Do you have any tips for heating the new water when you do a water change?  I thought to do that on the stove but I realize all my pots have been in contact with soap...  I'm afraid to use the microwave because of possible side effects...  How do you do it?

Thanks again so much!  By the way, I do have a filter.  Thanks.   

Sunny
 

tan.b

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Sunny said:
Thank you so much for your help.  You are all so very nice!

I realize I will have to take some of my fish back to the store...  I am so disapointed that no one at the store told me I was buying too many fish for my tank!  I will bring back my chinese algae eater and my five red phantom tetras  :'( .  That will bring it back to 7.5 inches for a 10-gallon tank.  I listed my three remaining fish in my signature like you do (I hope it will work).

Do you have any tips for heating the new water when you do a water change?  I thought to do that on the stove but I realize all my pots have been in contact with soap...  I'm afraid to use the microwave because of possible side effects...  How do you do it?

Thanks again so much!  By the way, I do have a filter.  Thanks.   


Sunny
good morning sunny! no prob! that's what we're all here for!! to help you and your fish and make sure you get the most enjoyment from them!
with the water change question, I don't know if there is a "correct" way to do it, but I'll tell you what I do and see what everyone else does!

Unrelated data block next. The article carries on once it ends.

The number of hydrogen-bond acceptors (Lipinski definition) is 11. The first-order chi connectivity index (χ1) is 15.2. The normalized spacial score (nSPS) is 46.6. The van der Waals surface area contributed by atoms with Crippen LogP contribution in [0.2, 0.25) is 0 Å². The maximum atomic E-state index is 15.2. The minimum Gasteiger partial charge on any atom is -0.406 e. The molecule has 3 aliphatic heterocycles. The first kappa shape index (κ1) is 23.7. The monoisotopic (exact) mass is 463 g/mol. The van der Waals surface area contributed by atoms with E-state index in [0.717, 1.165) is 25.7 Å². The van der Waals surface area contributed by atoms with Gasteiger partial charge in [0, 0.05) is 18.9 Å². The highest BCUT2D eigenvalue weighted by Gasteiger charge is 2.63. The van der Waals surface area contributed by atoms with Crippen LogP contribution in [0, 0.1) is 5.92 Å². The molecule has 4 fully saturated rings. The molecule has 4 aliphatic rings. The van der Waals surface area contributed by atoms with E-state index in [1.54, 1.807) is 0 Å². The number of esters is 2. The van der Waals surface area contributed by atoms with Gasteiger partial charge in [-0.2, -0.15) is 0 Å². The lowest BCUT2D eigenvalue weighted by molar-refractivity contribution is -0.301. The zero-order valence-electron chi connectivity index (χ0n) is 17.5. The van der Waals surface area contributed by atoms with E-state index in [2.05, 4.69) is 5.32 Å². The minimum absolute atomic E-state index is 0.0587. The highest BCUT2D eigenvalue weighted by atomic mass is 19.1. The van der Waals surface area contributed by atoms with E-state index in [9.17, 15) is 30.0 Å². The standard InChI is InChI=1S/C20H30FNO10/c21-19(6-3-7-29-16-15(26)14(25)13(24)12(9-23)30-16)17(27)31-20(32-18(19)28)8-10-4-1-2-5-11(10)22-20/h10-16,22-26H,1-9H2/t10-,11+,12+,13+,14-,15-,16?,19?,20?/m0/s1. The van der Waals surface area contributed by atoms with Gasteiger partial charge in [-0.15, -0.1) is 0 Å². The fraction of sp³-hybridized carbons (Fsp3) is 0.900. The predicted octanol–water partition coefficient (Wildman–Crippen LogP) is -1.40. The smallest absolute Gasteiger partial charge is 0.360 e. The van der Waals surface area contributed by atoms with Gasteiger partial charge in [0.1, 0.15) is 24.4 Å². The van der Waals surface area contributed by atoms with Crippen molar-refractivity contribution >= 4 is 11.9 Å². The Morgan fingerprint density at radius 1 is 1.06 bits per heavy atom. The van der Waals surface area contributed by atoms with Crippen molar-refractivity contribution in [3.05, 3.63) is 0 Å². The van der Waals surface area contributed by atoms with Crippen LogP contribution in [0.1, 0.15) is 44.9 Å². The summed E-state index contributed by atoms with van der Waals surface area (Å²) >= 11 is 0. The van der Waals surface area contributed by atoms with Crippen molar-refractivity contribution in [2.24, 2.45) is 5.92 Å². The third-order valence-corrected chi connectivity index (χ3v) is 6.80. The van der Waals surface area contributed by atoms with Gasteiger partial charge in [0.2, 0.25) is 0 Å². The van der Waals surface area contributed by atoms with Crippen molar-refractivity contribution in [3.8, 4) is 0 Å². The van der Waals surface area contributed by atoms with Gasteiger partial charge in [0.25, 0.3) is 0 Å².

I just add de-chlorinator (nutrafin aqua plus) to the bucket (this bucket is for fish use only. used for discarding old tank water and adding fresh water. not for use with any other household duties, ensuring soap and chemical free at all times) and use hot and cold water from the tap and just using my hand see if its about the same temp as the tank water. after every bucket of water added to the tank I check the thermometer strip on the glass to ensure its not fluctuating. if its gone up a bit the next bucket I add will be slightly cooler etc. nowt technical or time consuming at all! as I said, I don't know if there's a correct way, but my fish, shrimps and plants have come to no harm doing this! also as you won't need to replace more than 50% of the water at any one time, you'll always have a mixture in your tank of "old" and "new" water, so any slight differences in the water you're adding (pH, temp etc) will be halved once in the tank if that makes sense? so long as its warmish (25C), wet, clean and dechlorinated I don't think fish mind too much!!